US20080087478A1 (en) * 2006-06-02 2008-04-17 Microzeus Llc Micro transport machine and methods for using same
US20090190254A1 (en) * 2008-01-29 2009-07-30 Seagate Technology Llc Micromachined mover
US20100096150A1 (en) * 2008-05-21 2010-04-22 Stalford Harold L Three Dimensional (3D) Robotic Micro Electro Mechanical Systems (MEMS) Arm and System
US7902698B1 (en) * 2004-07-28 2011-03-08 The United States Of America As Represented By The Secretary Of The Navy Method of fabricating a micro-electro-mechanical apparatus for generating power responsive to mechanical vibration
US8033838B2 (en) 1996-02-21 2011-10-11 Formfactor, Inc. Microelectronic contact structure
US8915158B2 (en) 2006-06-02 2014-12-23 MicroZeus, LLC Methods and systems for micro transmissions
US9912257B2 (en) 2006-06-02 2018-03-06 MicroZeus, LLC Methods and systems for micro machines

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US5291104A (en) * 1989-02-08 1994-03-01 Matsushita Electric Industrial Co., Ltd. DC commutatorless motor
US8373428B2 (en) 1993-11-16 2013-02-12 Formfactor, Inc. Probe card assembly and kit, and methods of making same
US20020053734A1 (en) * 1993-11-16 2002-05-09 Formfactor, Inc. Probe card assembly and kit, and methods of making same
US20030199179A1 (en) * 1993-11-16 2003-10-23 Formfactor, Inc. Contact tip structure for microelectronic interconnection elements and method of making same
US6059001A (en) * 1994-04-15 2000-05-09 The United States Of America As Represented By The Secretary Of The Air Force Apparatus for manufacturing microtubes with axially variable geometries
US5789045A (en) * 1994-04-15 1998-08-04 The United States Of America As Represented By The Secretary Of The Air Force Microtubes devices based on surface tension and wettability
US5631514A (en) * 1994-06-09 1997-05-20 The United States Of America As Represented By The United States Department Of Energy Microfabricated microengine for use as a mechanical drive and power source in the microdomain and fabrication process
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US5685062A (en) * 1994-07-05 1997-11-11 Ford Motor Company Self-assembly fabrication method for planar micro-motor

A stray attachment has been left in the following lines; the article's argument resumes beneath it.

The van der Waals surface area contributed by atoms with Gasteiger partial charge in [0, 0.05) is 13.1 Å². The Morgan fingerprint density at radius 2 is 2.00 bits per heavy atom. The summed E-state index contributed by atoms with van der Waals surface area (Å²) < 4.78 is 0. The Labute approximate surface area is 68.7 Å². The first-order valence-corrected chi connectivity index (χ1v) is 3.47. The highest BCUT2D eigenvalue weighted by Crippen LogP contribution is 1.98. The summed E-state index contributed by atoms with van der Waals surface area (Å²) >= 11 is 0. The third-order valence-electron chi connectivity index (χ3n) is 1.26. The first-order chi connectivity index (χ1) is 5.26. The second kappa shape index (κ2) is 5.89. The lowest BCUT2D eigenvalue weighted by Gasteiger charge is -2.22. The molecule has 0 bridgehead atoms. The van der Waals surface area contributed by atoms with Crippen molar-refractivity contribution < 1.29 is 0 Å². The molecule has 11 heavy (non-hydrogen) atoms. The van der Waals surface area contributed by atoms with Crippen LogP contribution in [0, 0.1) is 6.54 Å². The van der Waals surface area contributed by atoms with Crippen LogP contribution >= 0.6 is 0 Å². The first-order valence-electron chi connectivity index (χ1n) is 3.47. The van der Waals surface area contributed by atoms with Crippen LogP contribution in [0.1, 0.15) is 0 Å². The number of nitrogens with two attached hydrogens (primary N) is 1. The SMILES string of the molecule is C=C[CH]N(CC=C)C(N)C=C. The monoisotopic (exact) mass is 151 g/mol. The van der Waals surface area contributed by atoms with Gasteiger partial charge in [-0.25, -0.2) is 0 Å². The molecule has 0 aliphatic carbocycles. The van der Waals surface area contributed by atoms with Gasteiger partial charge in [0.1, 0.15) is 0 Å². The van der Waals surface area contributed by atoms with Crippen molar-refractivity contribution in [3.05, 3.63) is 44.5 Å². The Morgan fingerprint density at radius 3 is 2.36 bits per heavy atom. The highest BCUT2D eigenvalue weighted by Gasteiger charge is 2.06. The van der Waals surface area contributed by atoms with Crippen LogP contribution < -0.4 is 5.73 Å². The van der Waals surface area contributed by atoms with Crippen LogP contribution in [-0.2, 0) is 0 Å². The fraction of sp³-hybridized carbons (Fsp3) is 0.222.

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US5965968A (en) * 1994-11-29 1999-10-12 Commissariat A L'energie Atomique Electrostatic motor
US5466980A (en) * 1994-11-29 1995-11-14 International Business Machines Corporation Charged rotor pole micromachine motor
US5836150A (en) * 1995-05-31 1998-11-17 The United States Of America As Represented By The United States Department Of Energy Micro thrust and heat generator
WO1997007517A2 (en) * 1995-08-21 1997-02-27 Honeywell, Inc. Electrostatically operated, micromechanical capacitor
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US8033838B2 (en) 1996-02-21 2011-10-11 Formfactor, Inc. Microelectronic contact structure
US5874798A (en) * 1996-06-20 1999-02-23 Motorola, Inc. Micro-turbo generator device
US6348751B1 (en) 1997-12-12 2002-02-19 New Generation Motors Corporation Electric motor with active hysteresis-based control of winding currents and/or having an efficient stator winding arrangement and/or adjustable air gap
US6147856A (en) * 1999-03-31 2000-11-14 International Business Machine Corporation Variable capacitor with wobble motor disc selector
US6353276B1 (en) * 1999-09-15 2002-03-05 Daniel Gendron High efficiency alternating and direct current electrostatic motor
US20040120637A1 (en) * 2001-04-23 2004-06-24 Serge Valette Multichannel optical switch
FR2823860A1 (en) * 2001-04-23 2002-10-25 Commissariat Energie Atomique Signal processing optical distribution switch having stator section with distribution section and rotor part with optical guide pick ups juxtaposition moving.
WO2002086584A1 (en) * 2001-04-23 2002-10-31 Commissariat A L'energie Atomique Multichannel optical switch
US20040020027A1 (en) * 2002-08-05 2004-02-05 Visteon Global Technologies, Inc. Stator for brushless motor
US6935011B2 (en) 2002-08-05 2005-08-30 Visteon Global Technologies, Inc. Method of forming a stator for a brushless motor
US20050035671A1 (en) * 2003-08-12 2005-02-17 Akio Takada Method of forming a micro-rotating device, and a micro-rotating device produced by the method
US7239054B2 (en) * 2003-08-12 2007-07-03 Sony Corporation Method of forming a micro-rotating device, and a micro-rotating device produced by the method
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US7902698B1 (en) * 2004-07-28 2011-03-08 The United States Of America As Represented By The Secretary Of The Navy Method of fabricating a micro-electro-mechanical apparatus for generating power responsive to mechanical vibration